London and West Country floral designer Helen Edwards’ design style reflects an English garden, an herbaceous border. There is always a natural, relaxed and elegant abundance in her designs.
t: 0779069 2221
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We have noticed a very beautiful trend on instagram – the increasing regularity of the appearance of flower curtains. They are particularly popular at weddings, but are also popping up in interiors made with silk flowers, and so we asked florist, Helen Edwards just how do you go about making one?
How to Create a Flower Curtain
Flower curtains are usually many metres long. If you choose to create one as a back drop for a wall, free hanging surrounding the inside of a marque or railings, GCSE maths will be a useful asset!
Firstly, consider the colour and variety of flowers you may like to use.
Choose flowers/foliage of different lengths, e.g. long delphiniums, short roses or peonies, tulips, stocks, short/long eucalyptus. The flowers will be out of water, so consider those that stay fresher.
Measure the circumference of where you wish the curtain to hang, plus a little to allow for adjustments if needed.
Find a pole or thick rope, approx. 35cm diameter, length no longer than 2 – 2.5m. This allows for the pole not to bend with the weight of flowers/foliage.
If the pole is bought natural coloured, aesthetically, it looks better to paint it a green shade.
Having chosen your flowers/foliage there are options to the finished look:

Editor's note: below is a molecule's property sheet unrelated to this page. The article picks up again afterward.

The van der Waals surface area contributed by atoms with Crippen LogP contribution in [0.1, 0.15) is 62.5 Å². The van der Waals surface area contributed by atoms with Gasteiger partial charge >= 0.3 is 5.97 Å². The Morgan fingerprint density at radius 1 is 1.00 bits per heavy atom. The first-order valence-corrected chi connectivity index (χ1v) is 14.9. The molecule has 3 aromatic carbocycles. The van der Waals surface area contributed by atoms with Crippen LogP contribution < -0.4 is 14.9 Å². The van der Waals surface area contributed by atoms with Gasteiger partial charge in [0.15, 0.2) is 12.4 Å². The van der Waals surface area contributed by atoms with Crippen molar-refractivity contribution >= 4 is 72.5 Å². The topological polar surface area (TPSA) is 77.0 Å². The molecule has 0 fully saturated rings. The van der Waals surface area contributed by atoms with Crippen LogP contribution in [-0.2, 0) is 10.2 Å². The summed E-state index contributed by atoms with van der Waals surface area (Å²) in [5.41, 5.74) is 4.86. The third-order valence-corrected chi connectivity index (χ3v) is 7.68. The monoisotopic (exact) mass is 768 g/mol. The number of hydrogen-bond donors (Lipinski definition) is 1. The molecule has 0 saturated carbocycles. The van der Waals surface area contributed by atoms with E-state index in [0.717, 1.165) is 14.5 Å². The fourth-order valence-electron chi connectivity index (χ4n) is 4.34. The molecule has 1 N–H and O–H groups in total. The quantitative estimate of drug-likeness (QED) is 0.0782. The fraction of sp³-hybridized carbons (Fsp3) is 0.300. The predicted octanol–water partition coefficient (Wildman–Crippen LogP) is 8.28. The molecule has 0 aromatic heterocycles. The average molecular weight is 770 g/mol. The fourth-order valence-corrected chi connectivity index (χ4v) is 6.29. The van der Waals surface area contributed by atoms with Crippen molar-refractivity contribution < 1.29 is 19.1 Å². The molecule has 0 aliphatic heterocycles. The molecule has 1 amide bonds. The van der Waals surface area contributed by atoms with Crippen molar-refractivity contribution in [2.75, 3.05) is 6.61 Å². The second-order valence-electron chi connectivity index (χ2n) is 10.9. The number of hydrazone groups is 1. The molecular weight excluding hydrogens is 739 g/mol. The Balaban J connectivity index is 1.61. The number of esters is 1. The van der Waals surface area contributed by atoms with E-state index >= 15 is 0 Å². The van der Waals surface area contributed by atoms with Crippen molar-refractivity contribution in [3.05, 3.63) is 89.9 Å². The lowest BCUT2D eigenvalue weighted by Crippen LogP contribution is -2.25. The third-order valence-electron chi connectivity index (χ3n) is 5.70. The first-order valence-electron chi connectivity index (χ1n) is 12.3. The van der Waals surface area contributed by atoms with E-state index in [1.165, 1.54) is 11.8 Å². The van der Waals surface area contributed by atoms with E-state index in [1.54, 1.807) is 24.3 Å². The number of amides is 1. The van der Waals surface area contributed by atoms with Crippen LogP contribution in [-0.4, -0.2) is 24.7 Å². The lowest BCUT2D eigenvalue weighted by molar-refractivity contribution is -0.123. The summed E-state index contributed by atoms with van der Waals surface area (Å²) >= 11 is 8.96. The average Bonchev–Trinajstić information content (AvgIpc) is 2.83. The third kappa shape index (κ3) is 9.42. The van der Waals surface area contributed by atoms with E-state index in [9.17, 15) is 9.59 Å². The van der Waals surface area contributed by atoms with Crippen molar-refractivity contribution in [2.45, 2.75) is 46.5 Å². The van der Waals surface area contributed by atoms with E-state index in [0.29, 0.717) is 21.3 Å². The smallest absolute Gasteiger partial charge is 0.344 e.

- All flowers to measure the same length stems.
- Varying lengths of stems.
- All one colour, or combination of two colours, or tones of one colour, multi coloured etc
- Based on the following design: different lengths and similar flower tones.
From this point work in 1m lengths … easier on the maths!!
Calculate how dense you wish the flowers to look when hung. e.g. a 1m length may need 12 different flowers/foliage hanging. Consider the length of stem to prevent people colliding with the curtain when walking underneath!
Create the look – for example: one long delphinium, one rose (varying height), bunch of daisies, long foliage, short peony etc
At this stage, to make it easy, calculate how many metres you need to cover flowers/foliage around the entire circumference. Multiply each variety per 1m length, allowing for each to be bought in different quantities from wholesalers e.g delphiniums are bought in bunches of 5, roses 10, tulips 50. When buying always allow 20% to be added to price quoted.
The pole lengths will now, in reality, be measured 2 -2.5m lengths before hanging. It takes way too long to attach in 1m lengths.
Attach the pole/rope to a frame using cable ties. Then add each flower/foliage to the pole/rope by wiring each stem with thin wire, then attach to the pole. Ladders are a great thing, and a work out in the gym on shoulder strength!
Stand back and admire.
For more inspiration you can follow Helen on instagram @thevelvetdaisy. Any questions, if you need some help please call Helen on 07790 692 221